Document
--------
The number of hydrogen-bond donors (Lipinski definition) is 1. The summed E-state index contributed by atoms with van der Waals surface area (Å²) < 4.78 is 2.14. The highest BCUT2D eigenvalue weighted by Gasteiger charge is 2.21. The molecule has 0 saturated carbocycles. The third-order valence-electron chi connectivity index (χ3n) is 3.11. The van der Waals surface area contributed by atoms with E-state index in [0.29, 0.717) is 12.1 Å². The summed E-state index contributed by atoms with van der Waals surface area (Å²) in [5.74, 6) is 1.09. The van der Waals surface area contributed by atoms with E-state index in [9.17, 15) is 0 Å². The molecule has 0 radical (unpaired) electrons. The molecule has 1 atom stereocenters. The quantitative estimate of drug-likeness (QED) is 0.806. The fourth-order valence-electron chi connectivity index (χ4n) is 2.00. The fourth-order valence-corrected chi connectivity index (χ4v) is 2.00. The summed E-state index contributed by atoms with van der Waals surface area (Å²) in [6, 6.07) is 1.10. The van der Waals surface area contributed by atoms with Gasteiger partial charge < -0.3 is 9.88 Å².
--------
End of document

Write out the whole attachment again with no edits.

The number of hydrogen-bond donors (Lipinski definition) is 1. The summed E-state index contributed by atoms with van der Waals surface area (Å²) < 4.78 is 2.14. The highest BCUT2D eigenvalue weighted by Gasteiger charge is 2.21. The molecule has 0 saturated carbocycles. The third-order valence-electron chi connectivity index (χ3n) is 3.11. The van der Waals surface area contributed by atoms with E-state index in [0.29, 0.717) is 12.1 Å². The summed E-state index contributed by atoms with van der Waals surface area (Å²) in [5.74, 6) is 1.09. The van der Waals surface area contributed by atoms with E-state index in [9.17, 15) is 0 Å². The molecule has 0 radical (unpaired) electrons. The molecule has 1 atom stereocenters. The quantitative estimate of drug-likeness (QED) is 0.806. The fourth-order valence-electron chi connectivity index (χ4n) is 2.00. The fourth-order valence-corrected chi connectivity index (χ4v) is 2.00. The summed E-state index contributed by atoms with van der Waals surface area (Å²) in [6, 6.07) is 1.10. The van der Waals surface area contributed by atoms with Gasteiger partial charge < -0.3 is 9.88 Å².